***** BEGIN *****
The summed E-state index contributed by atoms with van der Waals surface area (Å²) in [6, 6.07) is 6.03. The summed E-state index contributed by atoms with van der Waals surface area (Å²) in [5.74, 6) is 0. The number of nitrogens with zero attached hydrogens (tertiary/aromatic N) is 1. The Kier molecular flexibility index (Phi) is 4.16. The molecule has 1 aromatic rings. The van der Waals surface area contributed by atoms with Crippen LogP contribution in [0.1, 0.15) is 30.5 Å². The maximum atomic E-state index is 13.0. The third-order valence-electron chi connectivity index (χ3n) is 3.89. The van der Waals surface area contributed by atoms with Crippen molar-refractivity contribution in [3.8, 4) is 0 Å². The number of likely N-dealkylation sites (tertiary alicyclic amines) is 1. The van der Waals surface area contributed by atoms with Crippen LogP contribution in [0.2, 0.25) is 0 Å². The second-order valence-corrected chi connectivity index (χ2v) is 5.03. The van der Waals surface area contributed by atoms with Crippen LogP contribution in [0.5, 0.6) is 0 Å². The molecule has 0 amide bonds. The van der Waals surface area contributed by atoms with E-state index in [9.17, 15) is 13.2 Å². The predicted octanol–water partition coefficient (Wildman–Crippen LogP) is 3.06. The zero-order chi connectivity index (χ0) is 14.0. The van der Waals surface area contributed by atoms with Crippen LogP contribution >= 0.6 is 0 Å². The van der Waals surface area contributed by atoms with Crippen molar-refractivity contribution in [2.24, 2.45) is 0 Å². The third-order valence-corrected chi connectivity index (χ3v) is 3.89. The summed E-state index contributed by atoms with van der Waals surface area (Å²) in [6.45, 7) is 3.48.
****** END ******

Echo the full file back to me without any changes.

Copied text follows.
The summed E-state index contributed by atoms with van der Waals surface area (Å²) in [6, 6.07) is 6.03. The summed E-state index contributed by atoms with van der Waals surface area (Å²) in [5.74, 6) is 0. The number of nitrogens with zero attached hydrogens (tertiary/aromatic N) is 1. The Kier molecular flexibility index (Phi) is 4.16. The molecule has 1 aromatic rings. The van der Waals surface area contributed by atoms with Crippen LogP contribution in [0.1, 0.15) is 30.5 Å². The maximum atomic E-state index is 13.0. The third-order valence-electron chi connectivity index (χ3n) is 3.89. The van der Waals surface area contributed by atoms with Crippen molar-refractivity contribution in [3.8, 4) is 0 Å². The number of likely N-dealkylation sites (tertiary alicyclic amines) is 1. The van der Waals surface area contributed by atoms with Crippen LogP contribution in [0.2, 0.25) is 0 Å². The second-order valence-corrected chi connectivity index (χ2v) is 5.03. The van der Waals surface area contributed by atoms with Crippen LogP contribution in [0.5, 0.6) is 0 Å². The molecule has 0 amide bonds. The van der Waals surface area contributed by atoms with E-state index in [9.17, 15) is 13.2 Å². The predicted octanol–water partition coefficient (Wildman–Crippen LogP) is 3.06. The zero-order chi connectivity index (χ0) is 14.0. The van der Waals surface area contributed by atoms with Crippen LogP contribution >= 0.6 is 0 Å². The van der Waals surface area contributed by atoms with Crippen molar-refractivity contribution in [2.24, 2.45) is 0 Å². The third-order valence-corrected chi connectivity index (χ3v) is 3.89. The summed E-state index contributed by atoms with van der Waals surface area (Å²) in [6.45, 7) is 3.48.